Academic journal article The Qualitative Report

Language Symmetry: A Force Behind Persuasion

Academic journal article The Qualitative Report

Language Symmetry: A Force Behind Persuasion

Article excerpt

Persuasion implies the simple presumption that someone wants to change the mind of someone else. Persuasion in this sense applies to individuals, groups, organizations and national populations (Yeager & Sommer, 2005). To change minds, the researcher and persuader employs mechanisms that are largely language phenomena (e.g., words, symbols, imagery, and emotion). Pursuing the goal of persuasion applies communications techniques that belong to the larger topic of linguistic decision making structures. To change a mind, for example, from Brand X to Brand Y routinely involves the use of symmetry in message structure, such as the use of isomorphic analogs (Yeager, 2003).

Multilayered Language

The larger framework of persuasion, used routinely in the pragmatic circles of marketing, medicine and law enforcement, is the tri-partite model of motive, opportunity and means. This model is also known as the "M.O.M. Model" (Yeager, 2003, p. 132; Sills, 2007). No behavior can occur without engaging all three components of this long-established behavioral model. To understand how symmetry in persuasive communication fits into this larger framework, we will first observe that language is multilayered, as shown by Hayakawa (1990). Inherent motivation and decision grammar are dynamic features of language and serve as a technology to predict and change behavior (Yeager, 2003). Hayakawa's hierarchy, his famous "Ladder of Abstraction" is one example of this (Hayakawa, 1990, p. 85).

To illustrate Hayakawa (1990), take a simple sentence, such as: "Liam wants a chocolate ice cream cone." A thought is a linguistic machine, in that a simple sentence implies a system, i.e., a hierarchy of language features in descending order. In this example we have a situation, a person named Liam as a component in that situation, and recognition that Liam has a role in the situation. There are also a motive and a criterion defining his goal. Liam's state of mind, as expressed in language, represents a linguistic system expressing a complete thought. These are examples of clear, discernable components and nested layers inherent in conversational language that can be parsed for their meaning similar to the techniques grade-school children learn in grammar class (Yeager & Sommer, 2005).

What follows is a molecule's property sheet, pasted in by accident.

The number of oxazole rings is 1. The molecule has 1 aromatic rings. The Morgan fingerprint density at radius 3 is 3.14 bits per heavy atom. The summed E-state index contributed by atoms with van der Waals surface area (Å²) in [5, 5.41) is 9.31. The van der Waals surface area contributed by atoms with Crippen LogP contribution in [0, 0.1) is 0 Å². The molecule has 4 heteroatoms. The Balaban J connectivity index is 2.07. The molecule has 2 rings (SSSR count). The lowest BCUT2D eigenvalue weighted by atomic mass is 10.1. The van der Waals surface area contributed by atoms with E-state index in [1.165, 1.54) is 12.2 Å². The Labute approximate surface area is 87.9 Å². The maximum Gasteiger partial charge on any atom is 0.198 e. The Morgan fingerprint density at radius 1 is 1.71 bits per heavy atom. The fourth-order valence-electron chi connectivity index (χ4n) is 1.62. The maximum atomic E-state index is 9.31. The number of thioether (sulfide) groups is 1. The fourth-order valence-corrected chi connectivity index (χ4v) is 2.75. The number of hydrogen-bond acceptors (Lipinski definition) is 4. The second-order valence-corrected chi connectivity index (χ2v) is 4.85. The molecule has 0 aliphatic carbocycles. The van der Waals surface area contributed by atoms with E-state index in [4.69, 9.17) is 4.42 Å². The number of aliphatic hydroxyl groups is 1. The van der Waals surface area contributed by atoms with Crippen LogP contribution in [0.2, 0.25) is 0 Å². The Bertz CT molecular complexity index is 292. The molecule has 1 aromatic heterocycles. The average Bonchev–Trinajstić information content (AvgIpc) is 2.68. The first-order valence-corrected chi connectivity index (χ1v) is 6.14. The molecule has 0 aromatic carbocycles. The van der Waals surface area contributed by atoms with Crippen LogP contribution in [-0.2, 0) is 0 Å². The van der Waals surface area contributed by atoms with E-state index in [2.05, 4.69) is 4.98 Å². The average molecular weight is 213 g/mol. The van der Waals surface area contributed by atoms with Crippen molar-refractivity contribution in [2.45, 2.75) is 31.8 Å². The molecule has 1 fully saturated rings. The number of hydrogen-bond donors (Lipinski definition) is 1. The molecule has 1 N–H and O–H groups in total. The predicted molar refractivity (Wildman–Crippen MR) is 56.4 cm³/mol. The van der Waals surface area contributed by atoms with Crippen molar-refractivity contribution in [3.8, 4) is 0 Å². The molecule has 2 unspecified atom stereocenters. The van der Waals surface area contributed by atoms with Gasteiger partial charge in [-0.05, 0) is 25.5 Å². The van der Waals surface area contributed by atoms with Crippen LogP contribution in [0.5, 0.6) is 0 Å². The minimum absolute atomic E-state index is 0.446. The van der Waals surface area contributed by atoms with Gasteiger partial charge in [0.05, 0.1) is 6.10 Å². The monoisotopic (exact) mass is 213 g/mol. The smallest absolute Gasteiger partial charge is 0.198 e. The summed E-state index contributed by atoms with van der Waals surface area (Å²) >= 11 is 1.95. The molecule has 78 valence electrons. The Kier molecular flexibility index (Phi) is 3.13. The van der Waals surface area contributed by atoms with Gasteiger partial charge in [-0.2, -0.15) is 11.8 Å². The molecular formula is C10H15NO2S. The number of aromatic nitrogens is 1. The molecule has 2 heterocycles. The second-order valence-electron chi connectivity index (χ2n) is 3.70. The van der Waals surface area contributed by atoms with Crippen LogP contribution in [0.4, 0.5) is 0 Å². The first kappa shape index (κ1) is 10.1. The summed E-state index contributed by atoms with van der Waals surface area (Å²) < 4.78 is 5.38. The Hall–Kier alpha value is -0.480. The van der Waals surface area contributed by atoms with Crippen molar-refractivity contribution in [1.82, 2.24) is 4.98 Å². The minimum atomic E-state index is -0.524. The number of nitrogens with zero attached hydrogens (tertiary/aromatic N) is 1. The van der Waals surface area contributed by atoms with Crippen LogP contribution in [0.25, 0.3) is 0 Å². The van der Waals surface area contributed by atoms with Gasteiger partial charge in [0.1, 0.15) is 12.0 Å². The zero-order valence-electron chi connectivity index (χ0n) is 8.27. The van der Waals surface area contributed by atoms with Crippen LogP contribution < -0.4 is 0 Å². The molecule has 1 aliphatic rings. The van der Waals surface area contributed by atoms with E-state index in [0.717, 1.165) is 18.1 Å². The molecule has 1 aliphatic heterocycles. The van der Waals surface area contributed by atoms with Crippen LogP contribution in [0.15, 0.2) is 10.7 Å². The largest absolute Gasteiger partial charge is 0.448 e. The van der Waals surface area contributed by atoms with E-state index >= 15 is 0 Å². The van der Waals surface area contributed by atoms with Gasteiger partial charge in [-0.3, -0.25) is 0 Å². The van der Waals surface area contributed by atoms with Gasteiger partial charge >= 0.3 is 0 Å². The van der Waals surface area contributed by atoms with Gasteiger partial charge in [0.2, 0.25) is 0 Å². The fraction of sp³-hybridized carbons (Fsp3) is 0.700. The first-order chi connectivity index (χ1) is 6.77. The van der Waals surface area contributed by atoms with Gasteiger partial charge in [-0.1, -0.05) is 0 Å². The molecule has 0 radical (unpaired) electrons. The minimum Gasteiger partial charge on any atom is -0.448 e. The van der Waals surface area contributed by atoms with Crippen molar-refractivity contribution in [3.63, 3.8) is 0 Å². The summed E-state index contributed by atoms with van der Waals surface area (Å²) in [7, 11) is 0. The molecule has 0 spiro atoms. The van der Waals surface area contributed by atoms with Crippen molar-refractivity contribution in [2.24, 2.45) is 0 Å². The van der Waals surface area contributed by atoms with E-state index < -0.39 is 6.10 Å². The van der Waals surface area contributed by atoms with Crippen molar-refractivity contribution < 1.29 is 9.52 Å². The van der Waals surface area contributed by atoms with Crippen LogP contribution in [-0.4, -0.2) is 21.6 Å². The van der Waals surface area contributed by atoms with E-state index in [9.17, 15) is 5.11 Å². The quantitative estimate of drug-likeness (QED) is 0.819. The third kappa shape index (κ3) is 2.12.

For such components to matter, for there to be meaning, communicating requires reciprocity of symbols, shared ideas. My drawing of a cat must look enough like your conception of a cat for mutual understanding. In short, we can reasonably assume that for persuasive communication to be effective, we must reciprocate or "echo" one another's common words and phrases. In verbal terms, the reciprocals can manifest in the form of antonyms (Dilts & Yeager, 1990). Otherwise, communication doesn't occur, and attitudes are not impacted for effective, persuasive change. Like two sides of a coin or the ancient yang-yin symbol, one idea contains its reciprocal, i.e., its symmetrical opposite.

Symmetry in language plays a significant role in any effort to change the choices made by people. When people look in a mirror, they expect to see their own image, not something alien that resembles a distorted, fun-house mirror. Looking in a mirror elicits recognition if the image symmetrically reflects a person's expectations. Similarly, persuasive messages must also elicit a sense of recognition.

When people cope with reality to solve everyday problems, they expect their perceptions of reality to match their presumptions (i.e., predictions) of what they will encounter (Yeager & Sommer, 2005). By analogy, people are motivated and make decisions in a manner similar to a submarine commander who uses sonar to find his way underwater. By sending out "pings" of sound, the returning echo of what is really "out there" guides the commander's decisions. Language organizes our "pings" and expectations of the returning echo in terms of success or failure at finding our way through the many decisions of any given day. …

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